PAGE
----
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Big Corrections Are Normal During Gold Bull Runs

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Last week was a tough one for gold and silver investors. Both metals saw significant corrections. This led some people to declare the gold bull market dead. But historically, big corrections have been a normal feature of gold bull runs.

Last Tuesday, the price of gold dropped more than 5%, falling far below the $2,000 level. It was the worst single-day rout in seven years. Gold continued to fall in Asian trading Wednesday morning and briefly dropped below $1,900 before clawing back later in the session. Silver also had a precipitous fall, diving some 13%. A lot of people went into panic mode, but as Peter Schiff pointed out in his podcast the biggest daily moves in a gold bull market tend to be down.

What the market is doing is trying to flush out the weaker players. When it comes to a bear market, it’s trying to create some hope and sucker people back into the market by having a really big rally. Well, in a bull market it’s the opposite. The market is trying to instill fear in the weaker hands, so you get these spectacular one-day moves in the opposite direction of the primary trend to shake people out, to get the weaker players out of the market so you can clear away the excess baggage and then continue the trend.”

In fact, we can look back at other big gold bull markets and see this phenomenon play out.

In 1979, gold climbed over 274%, rising from just over $200 an ounce to over $800 an ounce. But during that year, there were 11 corrections of more than 3%. At one point in August of that year, gold plunged over 12%. Seven of those corrections were greater than the 5% drop we saw last Tuesday.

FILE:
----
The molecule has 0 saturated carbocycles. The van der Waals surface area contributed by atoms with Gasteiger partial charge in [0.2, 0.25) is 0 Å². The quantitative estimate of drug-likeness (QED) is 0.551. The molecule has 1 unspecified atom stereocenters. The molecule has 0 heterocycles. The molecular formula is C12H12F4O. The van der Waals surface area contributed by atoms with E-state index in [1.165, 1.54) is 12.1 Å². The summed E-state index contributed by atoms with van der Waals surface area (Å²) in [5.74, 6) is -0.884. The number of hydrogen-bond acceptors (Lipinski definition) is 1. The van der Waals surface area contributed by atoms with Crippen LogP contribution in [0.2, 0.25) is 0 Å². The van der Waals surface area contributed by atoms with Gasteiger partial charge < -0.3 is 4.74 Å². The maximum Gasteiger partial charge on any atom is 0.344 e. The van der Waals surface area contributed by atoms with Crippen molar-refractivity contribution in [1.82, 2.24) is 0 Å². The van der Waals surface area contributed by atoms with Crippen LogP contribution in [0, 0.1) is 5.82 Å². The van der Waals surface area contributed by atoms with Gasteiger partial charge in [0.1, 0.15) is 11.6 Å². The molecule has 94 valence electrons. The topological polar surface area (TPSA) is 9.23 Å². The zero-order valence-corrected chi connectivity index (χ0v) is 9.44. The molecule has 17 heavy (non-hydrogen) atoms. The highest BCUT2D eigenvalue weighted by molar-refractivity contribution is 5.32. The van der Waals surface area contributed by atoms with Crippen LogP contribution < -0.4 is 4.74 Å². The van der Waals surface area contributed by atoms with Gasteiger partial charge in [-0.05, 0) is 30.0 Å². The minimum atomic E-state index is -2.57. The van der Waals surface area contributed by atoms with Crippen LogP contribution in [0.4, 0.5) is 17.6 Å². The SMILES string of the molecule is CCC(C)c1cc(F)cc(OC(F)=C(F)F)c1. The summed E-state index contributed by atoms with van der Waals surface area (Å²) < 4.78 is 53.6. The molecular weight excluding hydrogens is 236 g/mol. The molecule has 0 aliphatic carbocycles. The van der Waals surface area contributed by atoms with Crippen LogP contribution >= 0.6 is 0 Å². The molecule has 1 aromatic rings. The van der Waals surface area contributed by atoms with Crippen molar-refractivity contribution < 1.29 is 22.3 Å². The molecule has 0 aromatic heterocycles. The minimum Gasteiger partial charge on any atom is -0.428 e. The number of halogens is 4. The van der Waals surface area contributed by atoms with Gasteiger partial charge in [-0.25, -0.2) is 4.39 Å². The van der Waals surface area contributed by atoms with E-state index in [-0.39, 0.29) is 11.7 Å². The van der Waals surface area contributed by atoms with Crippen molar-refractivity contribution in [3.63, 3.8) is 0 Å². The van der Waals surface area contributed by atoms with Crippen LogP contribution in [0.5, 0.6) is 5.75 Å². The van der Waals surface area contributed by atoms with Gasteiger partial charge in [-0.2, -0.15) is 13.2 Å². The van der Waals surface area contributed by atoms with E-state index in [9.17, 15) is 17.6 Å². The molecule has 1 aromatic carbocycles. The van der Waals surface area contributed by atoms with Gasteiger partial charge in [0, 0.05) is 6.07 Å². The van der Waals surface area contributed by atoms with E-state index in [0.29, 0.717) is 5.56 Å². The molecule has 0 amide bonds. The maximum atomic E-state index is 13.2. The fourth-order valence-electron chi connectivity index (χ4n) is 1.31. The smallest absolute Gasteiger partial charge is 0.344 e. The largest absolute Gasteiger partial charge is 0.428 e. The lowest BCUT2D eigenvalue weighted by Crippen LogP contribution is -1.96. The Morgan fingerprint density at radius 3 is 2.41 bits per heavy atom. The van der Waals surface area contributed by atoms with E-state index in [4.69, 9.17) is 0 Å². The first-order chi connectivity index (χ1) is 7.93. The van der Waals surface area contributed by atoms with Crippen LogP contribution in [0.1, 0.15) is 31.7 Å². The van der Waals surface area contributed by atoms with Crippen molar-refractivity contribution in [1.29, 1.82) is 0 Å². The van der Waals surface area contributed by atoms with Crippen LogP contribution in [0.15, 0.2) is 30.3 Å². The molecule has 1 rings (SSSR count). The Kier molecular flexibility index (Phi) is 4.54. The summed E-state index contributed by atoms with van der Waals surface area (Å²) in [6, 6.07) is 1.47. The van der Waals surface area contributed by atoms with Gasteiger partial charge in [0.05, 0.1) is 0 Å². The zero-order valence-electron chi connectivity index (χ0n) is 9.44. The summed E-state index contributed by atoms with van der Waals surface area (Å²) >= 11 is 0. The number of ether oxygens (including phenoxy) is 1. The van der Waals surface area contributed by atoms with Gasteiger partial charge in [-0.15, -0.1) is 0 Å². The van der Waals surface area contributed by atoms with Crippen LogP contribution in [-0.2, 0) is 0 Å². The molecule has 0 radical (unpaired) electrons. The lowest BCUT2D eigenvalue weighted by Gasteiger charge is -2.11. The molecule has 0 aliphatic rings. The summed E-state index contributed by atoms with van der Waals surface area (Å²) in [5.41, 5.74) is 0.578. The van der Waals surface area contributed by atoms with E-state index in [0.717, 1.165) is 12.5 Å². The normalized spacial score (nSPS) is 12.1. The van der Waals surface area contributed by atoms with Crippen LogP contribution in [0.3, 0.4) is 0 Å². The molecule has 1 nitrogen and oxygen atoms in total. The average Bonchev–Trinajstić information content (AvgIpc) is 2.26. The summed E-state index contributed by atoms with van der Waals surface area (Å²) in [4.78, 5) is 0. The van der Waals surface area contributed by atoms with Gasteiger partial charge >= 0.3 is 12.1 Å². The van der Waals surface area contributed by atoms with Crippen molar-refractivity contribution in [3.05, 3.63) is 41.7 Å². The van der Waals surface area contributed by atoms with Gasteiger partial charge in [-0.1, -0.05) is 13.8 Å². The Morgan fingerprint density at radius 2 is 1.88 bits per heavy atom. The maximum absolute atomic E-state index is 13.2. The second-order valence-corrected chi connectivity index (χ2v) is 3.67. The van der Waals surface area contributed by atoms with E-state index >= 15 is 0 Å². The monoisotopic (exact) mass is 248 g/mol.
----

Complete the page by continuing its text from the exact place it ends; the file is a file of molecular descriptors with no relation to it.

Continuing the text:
Silver saw an even bigger gain in 1979, rising 480% from just over$5 to $49 an ounce. Silver corrected a dozen times that year, falling more than 5% each time. The biggest selloff led to a 23% freefall in October. Silver also dropped 18% just before making its top.

We saw a similar pattern of corrections in gold’s bull run between 2009 and 2011. In that time, gold gained 116.7% but corrected more than 3% 17 times. Eleven of those corrections were greater than 5%. That averages to roughly one big pullback every two months. The biggest drop was 10.6% in December 2009.

Meanwhile, silver dropped more than 5% 23 times during its bull run between 2009 and 2011 on its way to a 339.5% gain.

History proves Peter right. You’re going to see big selloffs during a bull market. We will likely see plenty more before the current gold bull runs its course. It’s important not to panic when metals sell off. Keep your eyes on the fundamentals. As Peter said, they are still extremely bullish for gold and silver.

And it’s not just about the pandemic.

Gold and silver are not up because of COVID. Now, COVID is part of the reason, but it’s not the actual cause. You see, what happened is governments, and in particular central banks, they have responded to COVID by printing a lot of money. Governments are running big deficits and central banks are printing the money to monetize those deficits, especially the Federal Reserve. And so, it is the money printing.  It is the inflation that central banks are creating in order to monetize government debt that is a response to COVID — that is helping to drive the gold price higher. So, it is not COVID itself that is bullish for gold. It is the government’s response. It is central bank and Federal Reserve policy in response to COVID that is very bullish for gold.”

The bottom line is the Fed isn’t about to normalize rates or end quantitative easing or shrink its balance sheet. And it is not going to worry about inflation. As long as the Fed persists in this extraordinary monetary policy, the momentum will stay with gold and silver.

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